OLED = Organic Light-Emitting Diode
Organic Light Emitting Diodes
Organic Light Emitting DiodesOrganic Light-Emitting Diode technology, also abbreviated OLED, is relatively new but very promising, especially what concerns design of data display devices. OLEDs’ main difference from other LEDs is that they are made of organic compounds which emit light in response to an electric current. This feature determines their main properties.OLEDs are made of special thin-film multilayer structures. These layers are special polymers. There is anode and cathode. Electrons can flow between them. When positive voltage is applied to the anode then electrons from the cathode start moving towards it. That means that the cathode emits them into the emissive layer while the anode gets them from a conductive layer …
OLED is a light-emitting diode (LED) in which the emissive electroluminescent layer is a film of organic compounds which emit light in response to an electric current. This layer of organic semiconductor material is situated between two electrodes. Generally, at least one of these electrodes is transparent.
There are two main families of OLEDs:
- those based on small molecules and
- those employing polymers.
Adding mobile ions to an OLED creates a Light-emitting Electrochemical Cell or LEC, which has a slightly different mode of operation. OLED displays can use eitherpassive-matrix (PMOLED) or active-matrix addressing schemes. Active-matrix OLEDs (AMOLED) require a thin-film transistor backplane to switch each individual pixel on or off, but allow for higher resolution and larger display sizes. It is important that an OLED display works without a backlight, so it can display deep black levels and can be thinner and lighter than liquid crystal displays(LCDs). In low ambient light conditions such as dark rooms an OLED screen can achieve a higher contrast ratio than an LCD, whether the LCD uses either cold cathode fluorescent lamps or the more recently developed LED backlight. Due to their low thermal conductivity, they typically emit less light per area than inorganic LEDs.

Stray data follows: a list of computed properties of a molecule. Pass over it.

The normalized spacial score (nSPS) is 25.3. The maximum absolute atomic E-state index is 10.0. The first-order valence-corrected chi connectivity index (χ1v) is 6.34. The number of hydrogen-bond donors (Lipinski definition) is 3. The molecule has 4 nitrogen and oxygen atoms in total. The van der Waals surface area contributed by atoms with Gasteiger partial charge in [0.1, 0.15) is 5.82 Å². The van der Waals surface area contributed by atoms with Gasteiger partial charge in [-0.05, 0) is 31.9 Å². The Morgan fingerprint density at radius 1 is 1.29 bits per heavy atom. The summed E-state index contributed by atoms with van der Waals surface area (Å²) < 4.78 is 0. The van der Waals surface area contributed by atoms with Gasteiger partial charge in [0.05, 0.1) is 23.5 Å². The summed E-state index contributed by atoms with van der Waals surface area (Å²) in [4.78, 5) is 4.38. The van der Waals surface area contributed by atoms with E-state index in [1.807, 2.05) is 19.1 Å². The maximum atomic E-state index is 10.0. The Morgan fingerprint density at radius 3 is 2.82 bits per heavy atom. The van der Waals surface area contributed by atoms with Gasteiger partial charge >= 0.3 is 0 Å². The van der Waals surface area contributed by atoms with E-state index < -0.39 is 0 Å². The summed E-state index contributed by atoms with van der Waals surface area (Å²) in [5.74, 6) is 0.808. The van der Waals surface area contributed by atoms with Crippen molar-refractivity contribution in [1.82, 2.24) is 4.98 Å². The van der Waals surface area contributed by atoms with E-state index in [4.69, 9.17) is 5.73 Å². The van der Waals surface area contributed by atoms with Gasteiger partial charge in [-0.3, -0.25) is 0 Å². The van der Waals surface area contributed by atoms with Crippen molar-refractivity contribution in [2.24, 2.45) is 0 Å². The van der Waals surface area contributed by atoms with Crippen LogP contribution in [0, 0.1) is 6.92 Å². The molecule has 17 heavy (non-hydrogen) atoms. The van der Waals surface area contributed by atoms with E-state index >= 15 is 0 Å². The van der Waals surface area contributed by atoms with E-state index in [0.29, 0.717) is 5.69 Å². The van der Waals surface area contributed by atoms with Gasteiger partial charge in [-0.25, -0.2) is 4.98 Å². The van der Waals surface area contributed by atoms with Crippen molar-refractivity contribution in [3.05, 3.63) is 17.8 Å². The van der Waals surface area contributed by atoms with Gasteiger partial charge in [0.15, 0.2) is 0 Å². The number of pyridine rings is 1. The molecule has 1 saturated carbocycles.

OLEDs can be used in television set screens, computer monitors, small, portable system screens such as mobile phones and PDAs, watches, advertising, information, and indication. OLEDs are also used in large-area light-emitting elements for general illumination .. more information.
Organic Light Emitting Diode technology, pioneered and patented by Kodak/Sanyo, enables full color, full-motion flat panel displays with a level of brightness and sharpness not possible with other technologies. Unlike traditional LCD’s, OLED’s are self-luminous and do not require backlighting, diffusers, polarizers, or any of the other baggage that goes with liquid crystal displays. Essentially, the OLED consists of two charged electrodes sandwiched on top of some organic light emitting material. This eliminates the need for bulky and environmentally undesirable mercury lamps and yields a thinner, more versatile and more compact display. Their low power consumption provides for maximum efficiency and helps minimize heat and electric interference in electronic devices. Armed with this combination of features, OLED displays communicate more information in a more engaging way while adding less weight and taking up less space. There are two forms of OLED displays: Passive-matrix and Active-matrix … more information.